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Games of physical strength
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Games of physical strength

Hawaiians played a number of games that showcased physical dexterity or sheer muscle power. Some, like pohaku ikaika – lifting of stones – measured individual feats to award a winner. Other games were contact sports.

Wrestling was popular and took various forms. Competing in a circle of spectators, the wrestlers attempted to bring each other to the ground using holds, pushing, or tripping with the feet. Hand wrestling was done from a kneeling position on the ground (uma) or standing upright (pa uma). Finger wrestling (lou lou) consisted of pulling hooked fingers, the loser being unable to maintain his grip in a certain number of rounds. Chest pushing (kula kula`i) and foot pushing (kula`i wawae) were other variants. Lua – referred to sometimes as "bone breaking" wrestling – was another form of wrestling not usually performed in public. It involved rigorous training that gave lua practitioners detailed knowledge of the body's critical nerve centers and bone structure, knowledge they used for both physical combat and healing. Men from the select group trained in lua often became bodyguards to ali`i.

Boxing, or mokomoko, was another favorite sport of the Makahiki. Backers of the contestants began each match with loud verbal boasting and taunts. Opponents – both men and women – fought each other with bare fists, striking at each other's faces. Points were awarded for successfully evading an opponent's attacks as well as for knockouts. Contests were sometimes fought to the death.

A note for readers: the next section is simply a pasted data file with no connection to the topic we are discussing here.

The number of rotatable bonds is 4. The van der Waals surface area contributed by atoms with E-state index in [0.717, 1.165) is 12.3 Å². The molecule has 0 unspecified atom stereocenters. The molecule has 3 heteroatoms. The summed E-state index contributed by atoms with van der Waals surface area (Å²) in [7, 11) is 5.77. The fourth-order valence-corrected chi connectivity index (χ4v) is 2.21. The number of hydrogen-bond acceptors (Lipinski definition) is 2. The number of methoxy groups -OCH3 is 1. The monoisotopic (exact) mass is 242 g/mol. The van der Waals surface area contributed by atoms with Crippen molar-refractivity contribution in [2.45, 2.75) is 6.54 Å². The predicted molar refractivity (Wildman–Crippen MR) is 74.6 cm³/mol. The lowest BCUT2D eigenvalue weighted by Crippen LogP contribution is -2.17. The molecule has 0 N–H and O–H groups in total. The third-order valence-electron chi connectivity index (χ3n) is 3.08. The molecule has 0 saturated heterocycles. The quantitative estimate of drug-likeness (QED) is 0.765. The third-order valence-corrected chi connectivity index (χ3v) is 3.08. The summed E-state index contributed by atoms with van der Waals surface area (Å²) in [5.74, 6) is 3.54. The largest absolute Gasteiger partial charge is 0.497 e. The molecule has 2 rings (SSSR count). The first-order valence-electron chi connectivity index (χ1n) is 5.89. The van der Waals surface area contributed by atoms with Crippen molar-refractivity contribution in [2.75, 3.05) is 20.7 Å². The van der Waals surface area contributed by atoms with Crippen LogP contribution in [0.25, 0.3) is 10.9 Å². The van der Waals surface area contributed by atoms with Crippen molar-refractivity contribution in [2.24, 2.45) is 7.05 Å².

Hawaiians also enjoyed racing. Some more playful forms were kuwala po`o, or racing by turning somersaults, and ho`okaka`a, racing by turning cartwheels. Both amateurs and professional runners ran footraces. A class of quick runners – kukini – trained extensively to achieve great speed. Many were retained by ali`i as messengers. Races between kukini were watched keenly and often carried large wagers.

Tug of war, or hukihuki, was a team sport of strength. Teams were chosen to be as evenly matched as possible with each side grasping one end of a long rope. At the referee's call "Huki!" (Pull!) both sides pulled until the loser was dragged across a finish line.

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